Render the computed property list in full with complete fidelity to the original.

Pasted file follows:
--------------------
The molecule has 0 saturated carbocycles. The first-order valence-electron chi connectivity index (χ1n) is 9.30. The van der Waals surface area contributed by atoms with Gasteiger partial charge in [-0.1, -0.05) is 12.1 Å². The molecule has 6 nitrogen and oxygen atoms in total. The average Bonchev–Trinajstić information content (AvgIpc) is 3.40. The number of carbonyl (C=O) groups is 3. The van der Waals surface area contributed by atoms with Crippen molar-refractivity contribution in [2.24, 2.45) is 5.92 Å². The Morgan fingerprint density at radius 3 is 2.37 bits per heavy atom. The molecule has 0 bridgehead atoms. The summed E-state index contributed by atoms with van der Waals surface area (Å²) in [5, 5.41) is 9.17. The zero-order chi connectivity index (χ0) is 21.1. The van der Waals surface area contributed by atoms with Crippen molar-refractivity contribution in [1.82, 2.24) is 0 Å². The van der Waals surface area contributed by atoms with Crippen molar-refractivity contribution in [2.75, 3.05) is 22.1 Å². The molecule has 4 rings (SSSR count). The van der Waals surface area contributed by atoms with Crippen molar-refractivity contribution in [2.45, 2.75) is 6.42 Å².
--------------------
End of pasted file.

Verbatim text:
The molecule has 0 saturated carbocycles. The first-order valence-electron chi connectivity index (χ1n) is 9.30. The van der Waals surface area contributed by atoms with Gasteiger partial charge in [-0.1, -0.05) is 12.1 Å². The molecule has 6 nitrogen and oxygen atoms in total. The average Bonchev–Trinajstić information content (AvgIpc) is 3.40. The number of carbonyl (C=O) groups is 3. The van der Waals surface area contributed by atoms with Crippen molar-refractivity contribution in [2.24, 2.45) is 5.92 Å². The Morgan fingerprint density at radius 3 is 2.37 bits per heavy atom. The molecule has 0 bridgehead atoms. The summed E-state index contributed by atoms with van der Waals surface area (Å²) in [5, 5.41) is 9.17. The zero-order chi connectivity index (χ0) is 21.1. The van der Waals surface area contributed by atoms with Crippen molar-refractivity contribution in [1.82, 2.24) is 0 Å². The van der Waals surface area contributed by atoms with Crippen molar-refractivity contribution in [2.75, 3.05) is 22.1 Å². The molecule has 4 rings (SSSR count). The van der Waals surface area contributed by atoms with Crippen molar-refractivity contribution in [2.45, 2.75) is 6.42 Å².